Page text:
President Donald Trump has put off a final decision on possible military strikes against Syria after tweeting earlier they could happen "very soon or not so soon at all."
The White House said on Thursday he would consult further with allies while Defence Secretary Jim Mattis warned such an attack carried the risk of spinning out of control.
Mattis's remark suggested caution ahead of a decision on how to respond to an attack against civilians last weekend that US officials are increasingly certain involved the use of banned chemical weapons.
British officials said up to 75 people were killed.
The White House press secretary, Sarah Huckabee Sanders, said in a brief statement after Trump met with Mattis and other members of his National Security Council: "No final decision has been made. We are continuing to assess intelligence and are engaged in conversations with our partners and allies."
Sanders said Trump would speak later with French President Emmanuel Macron and British Prime Minister Theresa May.
Although Mattis noted that military action carried risks, he also emphasised that Syrian use of chemical weapons should not be tolerated. And he insisted it remains US policy not to be involved directly in Syria's civil war.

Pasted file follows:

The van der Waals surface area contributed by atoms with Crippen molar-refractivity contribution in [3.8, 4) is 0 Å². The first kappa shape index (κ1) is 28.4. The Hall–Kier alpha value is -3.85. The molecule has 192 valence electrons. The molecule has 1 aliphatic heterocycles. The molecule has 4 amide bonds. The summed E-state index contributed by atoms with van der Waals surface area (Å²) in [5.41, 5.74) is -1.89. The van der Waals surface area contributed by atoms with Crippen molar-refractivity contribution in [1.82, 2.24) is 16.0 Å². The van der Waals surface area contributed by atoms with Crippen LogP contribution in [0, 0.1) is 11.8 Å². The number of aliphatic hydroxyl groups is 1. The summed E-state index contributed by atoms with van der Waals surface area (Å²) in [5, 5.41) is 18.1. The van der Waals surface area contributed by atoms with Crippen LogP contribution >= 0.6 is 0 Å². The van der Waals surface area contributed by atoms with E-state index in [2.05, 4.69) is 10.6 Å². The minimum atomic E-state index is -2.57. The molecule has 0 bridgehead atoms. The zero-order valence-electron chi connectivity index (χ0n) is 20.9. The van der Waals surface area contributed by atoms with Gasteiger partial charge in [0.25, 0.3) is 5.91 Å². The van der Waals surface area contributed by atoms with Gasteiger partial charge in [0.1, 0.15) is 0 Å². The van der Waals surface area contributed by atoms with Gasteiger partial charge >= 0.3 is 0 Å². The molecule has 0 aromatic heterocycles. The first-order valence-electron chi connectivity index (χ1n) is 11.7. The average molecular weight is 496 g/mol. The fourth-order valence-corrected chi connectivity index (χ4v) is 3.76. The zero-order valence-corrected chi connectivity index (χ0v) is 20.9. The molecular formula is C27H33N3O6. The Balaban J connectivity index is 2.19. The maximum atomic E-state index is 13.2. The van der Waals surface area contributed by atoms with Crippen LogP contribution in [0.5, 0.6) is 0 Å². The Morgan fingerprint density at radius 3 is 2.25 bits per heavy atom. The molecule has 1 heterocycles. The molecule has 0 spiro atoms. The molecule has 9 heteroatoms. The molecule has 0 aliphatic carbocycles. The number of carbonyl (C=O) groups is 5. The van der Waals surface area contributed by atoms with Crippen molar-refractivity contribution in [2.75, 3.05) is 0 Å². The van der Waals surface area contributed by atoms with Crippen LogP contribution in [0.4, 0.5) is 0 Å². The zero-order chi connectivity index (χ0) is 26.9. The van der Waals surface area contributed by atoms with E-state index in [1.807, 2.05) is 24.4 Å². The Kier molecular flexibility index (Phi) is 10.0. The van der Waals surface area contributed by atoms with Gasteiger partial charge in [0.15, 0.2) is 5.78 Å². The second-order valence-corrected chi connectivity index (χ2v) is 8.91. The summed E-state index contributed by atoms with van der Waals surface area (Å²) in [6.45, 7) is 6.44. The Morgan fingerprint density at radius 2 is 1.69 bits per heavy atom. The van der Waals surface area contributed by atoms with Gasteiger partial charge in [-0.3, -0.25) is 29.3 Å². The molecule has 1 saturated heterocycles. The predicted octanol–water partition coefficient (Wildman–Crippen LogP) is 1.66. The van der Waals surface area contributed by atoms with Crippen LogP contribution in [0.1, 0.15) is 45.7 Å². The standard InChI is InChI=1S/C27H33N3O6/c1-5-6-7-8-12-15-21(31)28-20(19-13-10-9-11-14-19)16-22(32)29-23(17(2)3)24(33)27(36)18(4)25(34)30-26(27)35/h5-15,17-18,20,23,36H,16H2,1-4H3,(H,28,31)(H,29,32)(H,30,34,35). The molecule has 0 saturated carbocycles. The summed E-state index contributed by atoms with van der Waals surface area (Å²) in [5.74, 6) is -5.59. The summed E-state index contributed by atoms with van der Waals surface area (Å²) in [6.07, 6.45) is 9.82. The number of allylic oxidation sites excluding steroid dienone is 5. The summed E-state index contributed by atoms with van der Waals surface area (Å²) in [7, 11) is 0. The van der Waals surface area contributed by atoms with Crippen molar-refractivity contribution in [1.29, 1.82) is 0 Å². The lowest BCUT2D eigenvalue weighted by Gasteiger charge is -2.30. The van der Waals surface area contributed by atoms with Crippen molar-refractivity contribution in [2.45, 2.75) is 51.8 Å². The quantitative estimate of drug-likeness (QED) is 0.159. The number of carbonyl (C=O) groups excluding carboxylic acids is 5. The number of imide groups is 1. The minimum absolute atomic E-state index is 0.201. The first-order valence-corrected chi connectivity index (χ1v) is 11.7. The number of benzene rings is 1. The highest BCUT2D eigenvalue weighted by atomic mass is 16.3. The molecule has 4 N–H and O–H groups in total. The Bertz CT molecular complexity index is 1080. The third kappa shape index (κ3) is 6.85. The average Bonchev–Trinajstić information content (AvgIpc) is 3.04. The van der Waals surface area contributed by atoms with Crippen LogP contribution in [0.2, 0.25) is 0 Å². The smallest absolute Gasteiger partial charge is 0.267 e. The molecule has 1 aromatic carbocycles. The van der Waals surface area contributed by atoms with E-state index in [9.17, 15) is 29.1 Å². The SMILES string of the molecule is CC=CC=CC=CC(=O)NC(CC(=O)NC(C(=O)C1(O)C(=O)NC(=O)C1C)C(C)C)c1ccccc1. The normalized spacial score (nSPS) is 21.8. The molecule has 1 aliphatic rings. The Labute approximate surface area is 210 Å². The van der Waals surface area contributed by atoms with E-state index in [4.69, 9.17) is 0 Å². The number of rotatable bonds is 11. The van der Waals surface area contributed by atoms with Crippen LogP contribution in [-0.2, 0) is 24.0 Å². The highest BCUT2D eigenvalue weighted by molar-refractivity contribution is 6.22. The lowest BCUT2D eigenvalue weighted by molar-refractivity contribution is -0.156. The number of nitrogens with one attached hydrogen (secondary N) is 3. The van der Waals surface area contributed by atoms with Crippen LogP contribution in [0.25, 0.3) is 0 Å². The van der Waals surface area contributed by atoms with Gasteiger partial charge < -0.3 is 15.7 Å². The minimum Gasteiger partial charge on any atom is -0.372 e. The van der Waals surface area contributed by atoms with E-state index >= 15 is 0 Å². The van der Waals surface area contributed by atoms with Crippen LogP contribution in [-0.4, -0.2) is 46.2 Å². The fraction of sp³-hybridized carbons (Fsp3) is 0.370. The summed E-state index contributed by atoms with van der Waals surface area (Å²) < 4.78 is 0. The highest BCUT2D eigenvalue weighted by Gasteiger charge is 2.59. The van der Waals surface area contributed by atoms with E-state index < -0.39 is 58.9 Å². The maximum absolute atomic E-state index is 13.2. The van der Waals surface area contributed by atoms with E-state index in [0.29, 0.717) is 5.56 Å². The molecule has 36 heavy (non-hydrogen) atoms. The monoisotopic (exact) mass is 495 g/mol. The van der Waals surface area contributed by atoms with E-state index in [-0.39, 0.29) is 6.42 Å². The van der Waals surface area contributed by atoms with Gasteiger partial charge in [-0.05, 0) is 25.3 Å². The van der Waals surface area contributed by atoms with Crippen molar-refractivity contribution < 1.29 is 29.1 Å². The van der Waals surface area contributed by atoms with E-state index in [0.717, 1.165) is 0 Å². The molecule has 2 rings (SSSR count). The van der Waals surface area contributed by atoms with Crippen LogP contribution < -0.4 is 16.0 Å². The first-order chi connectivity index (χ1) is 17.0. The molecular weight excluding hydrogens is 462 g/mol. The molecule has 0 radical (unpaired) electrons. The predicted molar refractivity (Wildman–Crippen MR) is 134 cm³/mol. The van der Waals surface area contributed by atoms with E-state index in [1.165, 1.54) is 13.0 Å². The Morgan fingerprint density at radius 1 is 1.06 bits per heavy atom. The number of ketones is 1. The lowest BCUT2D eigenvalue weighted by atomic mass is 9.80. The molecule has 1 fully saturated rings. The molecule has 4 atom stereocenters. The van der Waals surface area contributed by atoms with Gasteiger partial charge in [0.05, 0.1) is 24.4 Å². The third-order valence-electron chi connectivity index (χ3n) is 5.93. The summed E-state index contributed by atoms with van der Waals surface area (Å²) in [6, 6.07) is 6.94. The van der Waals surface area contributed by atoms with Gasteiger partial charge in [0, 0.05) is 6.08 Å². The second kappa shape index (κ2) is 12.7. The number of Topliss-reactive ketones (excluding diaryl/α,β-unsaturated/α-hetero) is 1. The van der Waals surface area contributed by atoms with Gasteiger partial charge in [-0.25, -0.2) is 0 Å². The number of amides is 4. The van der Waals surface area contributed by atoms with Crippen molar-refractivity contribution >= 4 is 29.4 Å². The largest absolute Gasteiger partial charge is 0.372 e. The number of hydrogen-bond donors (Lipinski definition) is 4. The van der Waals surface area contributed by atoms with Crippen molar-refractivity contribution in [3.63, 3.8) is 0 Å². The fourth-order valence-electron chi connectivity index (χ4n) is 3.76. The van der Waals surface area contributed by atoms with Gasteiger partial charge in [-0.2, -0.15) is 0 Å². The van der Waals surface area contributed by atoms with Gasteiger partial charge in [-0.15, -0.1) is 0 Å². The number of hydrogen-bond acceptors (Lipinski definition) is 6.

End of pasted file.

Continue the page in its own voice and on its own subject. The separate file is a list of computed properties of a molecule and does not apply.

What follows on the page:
"Our strategy remains the same as a year ago," he said. "It is to drive this to a UN-brokered peace but, at the same time, keep our foot on the neck of ISIS until we suffocate it," referring to the Islamic State extremist group.
Trump wrote in a Thursday morning tweet that an attack could happen "very soon or not so soon at all."
But later on Thursday he was noncommittal. "We're looking very, very seriously, very closely at the whole situation," he told reporters.
Mattis said options would be discussed with Trump at a meeting of his National Security Council on Thursday afternoon. That meant air strikes, possibly in tandem with France and other allies that have expressed outrage at the alleged Syrian chemical attack, could be launched within hours of a presidential decision.
The US, France and Britain have been in extensive consultations about launching a military strike as early as the end of this week, US officials have said.
A joint military operation, possibly with France rather than the US in the lead, could send a message of international unity about enforcing the prohibitions on chemical weapons.
Macron said on Thursday that France had proof that the Syrian government launched chlorine gas attacks and said France would not tolerate "regimes that think everything is permitted."
The British Cabinet agreed on the need to "take action" to deter further chemical weapons use by Assad, but added that Prime Minister Theresa May would continue to consult with allies to coordinate an international response.
Mattis said although the US had no hard proof, he believed the Syrian government was responsible for Saturday's attack.
The Organisation for the Prohibition of Chemical Weapons announced it was sending a fact-finding team to the site of the attack outside Damascus.
Russian lawmakers have warned the US that Moscow would view an air strike on Syria as a war crime and it could trigger a direct US-Russian military clash.